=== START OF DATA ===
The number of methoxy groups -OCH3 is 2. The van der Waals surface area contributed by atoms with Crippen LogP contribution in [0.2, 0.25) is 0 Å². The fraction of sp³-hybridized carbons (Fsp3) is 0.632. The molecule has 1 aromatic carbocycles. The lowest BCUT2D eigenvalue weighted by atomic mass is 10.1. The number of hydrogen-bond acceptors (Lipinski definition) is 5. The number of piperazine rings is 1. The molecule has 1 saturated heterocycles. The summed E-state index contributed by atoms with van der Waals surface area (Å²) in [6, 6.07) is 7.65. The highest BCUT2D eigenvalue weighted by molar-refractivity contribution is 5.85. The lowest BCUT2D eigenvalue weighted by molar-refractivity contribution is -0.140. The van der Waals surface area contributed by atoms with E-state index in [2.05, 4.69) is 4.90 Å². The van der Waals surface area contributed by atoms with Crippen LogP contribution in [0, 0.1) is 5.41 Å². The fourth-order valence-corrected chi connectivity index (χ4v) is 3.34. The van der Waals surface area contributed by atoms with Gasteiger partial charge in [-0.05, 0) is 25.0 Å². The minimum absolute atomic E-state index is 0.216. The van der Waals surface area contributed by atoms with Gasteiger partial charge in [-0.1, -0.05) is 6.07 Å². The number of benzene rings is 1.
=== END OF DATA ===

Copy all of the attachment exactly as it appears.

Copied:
The number of methoxy groups -OCH3 is 2. The van der Waals surface area contributed by atoms with Crippen LogP contribution in [0.2, 0.25) is 0 Å². The fraction of sp³-hybridized carbons (Fsp3) is 0.632. The molecule has 1 aromatic carbocycles. The lowest BCUT2D eigenvalue weighted by atomic mass is 10.1. The number of hydrogen-bond acceptors (Lipinski definition) is 5. The number of piperazine rings is 1. The molecule has 1 saturated heterocycles. The summed E-state index contributed by atoms with van der Waals surface area (Å²) in [6, 6.07) is 7.65. The highest BCUT2D eigenvalue weighted by molar-refractivity contribution is 5.85. The lowest BCUT2D eigenvalue weighted by molar-refractivity contribution is -0.140. The van der Waals surface area contributed by atoms with E-state index in [2.05, 4.69) is 4.90 Å². The van der Waals surface area contributed by atoms with Crippen LogP contribution in [0, 0.1) is 5.41 Å². The fourth-order valence-corrected chi connectivity index (χ4v) is 3.34. The van der Waals surface area contributed by atoms with Gasteiger partial charge in [-0.05, 0) is 25.0 Å². The minimum absolute atomic E-state index is 0.216. The van der Waals surface area contributed by atoms with Gasteiger partial charge in [-0.1, -0.05) is 6.07 Å². The number of benzene rings is 1.